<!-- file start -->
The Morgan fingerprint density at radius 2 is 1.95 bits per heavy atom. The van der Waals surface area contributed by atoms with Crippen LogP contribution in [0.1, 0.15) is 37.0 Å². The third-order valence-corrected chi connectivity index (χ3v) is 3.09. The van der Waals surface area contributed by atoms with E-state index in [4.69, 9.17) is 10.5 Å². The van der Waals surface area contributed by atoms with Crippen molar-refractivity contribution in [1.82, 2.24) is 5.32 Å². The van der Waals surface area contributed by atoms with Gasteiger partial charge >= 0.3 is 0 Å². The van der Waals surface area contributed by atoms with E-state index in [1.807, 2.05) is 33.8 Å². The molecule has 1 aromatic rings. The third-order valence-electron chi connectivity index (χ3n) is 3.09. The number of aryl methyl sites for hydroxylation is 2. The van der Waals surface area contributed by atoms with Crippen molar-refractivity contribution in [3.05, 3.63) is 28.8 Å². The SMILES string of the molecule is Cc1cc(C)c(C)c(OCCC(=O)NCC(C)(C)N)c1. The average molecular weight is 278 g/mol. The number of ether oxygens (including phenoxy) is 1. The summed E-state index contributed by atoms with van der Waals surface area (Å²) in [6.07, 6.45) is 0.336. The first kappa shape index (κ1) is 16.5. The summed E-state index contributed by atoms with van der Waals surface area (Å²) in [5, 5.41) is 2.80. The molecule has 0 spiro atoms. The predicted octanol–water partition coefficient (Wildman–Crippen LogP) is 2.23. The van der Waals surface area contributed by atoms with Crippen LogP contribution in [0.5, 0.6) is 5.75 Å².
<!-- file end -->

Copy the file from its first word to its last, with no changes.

The Morgan fingerprint density at radius 2 is 1.95 bits per heavy atom. The van der Waals surface area contributed by atoms with Crippen LogP contribution in [0.1, 0.15) is 37.0 Å². The third-order valence-corrected chi connectivity index (χ3v) is 3.09. The van der Waals surface area contributed by atoms with E-state index in [4.69, 9.17) is 10.5 Å². The van der Waals surface area contributed by atoms with Crippen molar-refractivity contribution in [1.82, 2.24) is 5.32 Å². The van der Waals surface area contributed by atoms with Gasteiger partial charge >= 0.3 is 0 Å². The van der Waals surface area contributed by atoms with E-state index in [1.807, 2.05) is 33.8 Å². The molecule has 1 aromatic rings. The third-order valence-electron chi connectivity index (χ3n) is 3.09. The number of aryl methyl sites for hydroxylation is 2. The van der Waals surface area contributed by atoms with Crippen molar-refractivity contribution in [3.05, 3.63) is 28.8 Å². The SMILES string of the molecule is Cc1cc(C)c(C)c(OCCC(=O)NCC(C)(C)N)c1. The average molecular weight is 278 g/mol. The number of ether oxygens (including phenoxy) is 1. The summed E-state index contributed by atoms with van der Waals surface area (Å²) in [6.07, 6.45) is 0.336. The first kappa shape index (κ1) is 16.5. The summed E-state index contributed by atoms with van der Waals surface area (Å²) in [5, 5.41) is 2.80. The molecule has 0 spiro atoms. The predicted octanol–water partition coefficient (Wildman–Crippen LogP) is 2.23. The van der Waals surface area contributed by atoms with Crippen LogP contribution in [0.5, 0.6) is 5.75 Å².